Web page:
Olivier Georgeon's research blog—also known as the story of little Ernest, the developmental agent.

Keywords: situated cognition, constructivist learning, intrinsic motivation, bottom-up self-programming, individuation, theory of enaction, developmental learning, artificial sense-making, biologically inspired cognitive architectures, agnostic agents (without ontological assumptions about the environment).

Friday, January 7, 2011

The tangential strategy

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In this example video, Ernest 8.2 found a strategy that we named the tangential strategy.

The tangential strategy consists of approaching the blue square in a straight line as opposed to a diagonal line (the diagonal strategy in the previous example). The trick with the tangential strategy is that Ernest cannot know when he should turn toward the blue square until he passed it. The tangential strategy thus consists of moving on a straight line until the blue square disappears from the visual field, then returning one step backward, and then turning toward the blue square.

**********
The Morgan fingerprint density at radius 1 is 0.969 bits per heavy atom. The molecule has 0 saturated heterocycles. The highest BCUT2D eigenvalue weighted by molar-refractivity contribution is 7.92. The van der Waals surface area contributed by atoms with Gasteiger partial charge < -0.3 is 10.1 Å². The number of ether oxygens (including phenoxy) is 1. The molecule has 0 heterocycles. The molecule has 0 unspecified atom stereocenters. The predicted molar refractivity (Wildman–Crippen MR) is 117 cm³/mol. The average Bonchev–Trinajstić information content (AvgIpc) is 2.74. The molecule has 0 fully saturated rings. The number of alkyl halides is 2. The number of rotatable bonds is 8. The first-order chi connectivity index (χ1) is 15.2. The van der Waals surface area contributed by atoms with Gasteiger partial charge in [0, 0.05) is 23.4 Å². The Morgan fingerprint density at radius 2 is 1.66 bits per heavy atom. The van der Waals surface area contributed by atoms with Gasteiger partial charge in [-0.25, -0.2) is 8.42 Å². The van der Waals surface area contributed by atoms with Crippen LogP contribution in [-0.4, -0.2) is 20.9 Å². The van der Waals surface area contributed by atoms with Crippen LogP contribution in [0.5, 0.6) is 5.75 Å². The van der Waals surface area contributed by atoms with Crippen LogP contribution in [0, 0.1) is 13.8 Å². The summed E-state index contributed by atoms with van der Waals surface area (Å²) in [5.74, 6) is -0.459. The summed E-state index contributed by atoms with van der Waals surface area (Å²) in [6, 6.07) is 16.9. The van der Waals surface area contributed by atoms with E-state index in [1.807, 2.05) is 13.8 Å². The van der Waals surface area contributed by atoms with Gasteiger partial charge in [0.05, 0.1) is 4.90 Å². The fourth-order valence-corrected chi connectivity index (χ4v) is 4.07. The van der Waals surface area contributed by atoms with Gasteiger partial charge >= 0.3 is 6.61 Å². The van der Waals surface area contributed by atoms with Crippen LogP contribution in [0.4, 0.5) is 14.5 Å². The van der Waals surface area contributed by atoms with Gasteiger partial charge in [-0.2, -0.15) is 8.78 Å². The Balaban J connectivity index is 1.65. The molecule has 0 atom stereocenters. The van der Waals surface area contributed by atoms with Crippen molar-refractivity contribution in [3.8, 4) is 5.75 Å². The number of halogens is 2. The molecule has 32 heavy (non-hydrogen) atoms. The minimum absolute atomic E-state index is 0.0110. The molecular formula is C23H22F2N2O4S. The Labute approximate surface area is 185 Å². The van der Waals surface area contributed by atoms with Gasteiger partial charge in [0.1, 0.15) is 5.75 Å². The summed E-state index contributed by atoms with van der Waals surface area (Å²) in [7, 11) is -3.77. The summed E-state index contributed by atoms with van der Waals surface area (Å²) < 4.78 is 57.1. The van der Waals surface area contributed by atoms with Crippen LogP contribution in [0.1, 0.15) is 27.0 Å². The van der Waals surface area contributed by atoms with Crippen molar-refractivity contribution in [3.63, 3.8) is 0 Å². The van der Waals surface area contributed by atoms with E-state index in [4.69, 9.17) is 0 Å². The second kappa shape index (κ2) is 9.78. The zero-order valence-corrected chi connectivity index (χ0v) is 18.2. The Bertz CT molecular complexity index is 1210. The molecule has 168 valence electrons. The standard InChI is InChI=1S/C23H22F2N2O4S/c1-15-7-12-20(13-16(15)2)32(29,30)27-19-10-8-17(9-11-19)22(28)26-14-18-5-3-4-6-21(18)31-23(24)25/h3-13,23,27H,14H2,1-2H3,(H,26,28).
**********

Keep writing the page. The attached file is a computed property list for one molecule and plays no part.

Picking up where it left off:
The emergence of a specific strategy occurs during Ernest's youth while he his babbling relatively randomly, in parallel to the emergence of goals. See the details in the next post. When Ernest has organized behavioral patterns that proved both satisfying and robust, he adopts them and stick to them as long as they work.

These results demonstrate that:
a) Ernest does not encode strategies nor task procedures defined by the programmer, as opposed to traditional cognitive modeling.
b) Ernest instances are capable of "individuating" themselves through their experience, i.e., acquiring their own cognitive individuality that was not encoded in their "genes". This accounts for the role of individual experience in cognitive development.
c) Ernest's goals emerge from his low-level drives. Eating blue squares appears to the observer as becoming the goal of Ernest' life while no representation of such goal was encoded into Ernest. Indeed, Ernest was given a high incentive to step on blue squares but this incentive was not different in nature from other primitive drives. Ernest's goals were not pre-encoded as they are, for example, in the goal buffer of the ACT-R architecture.

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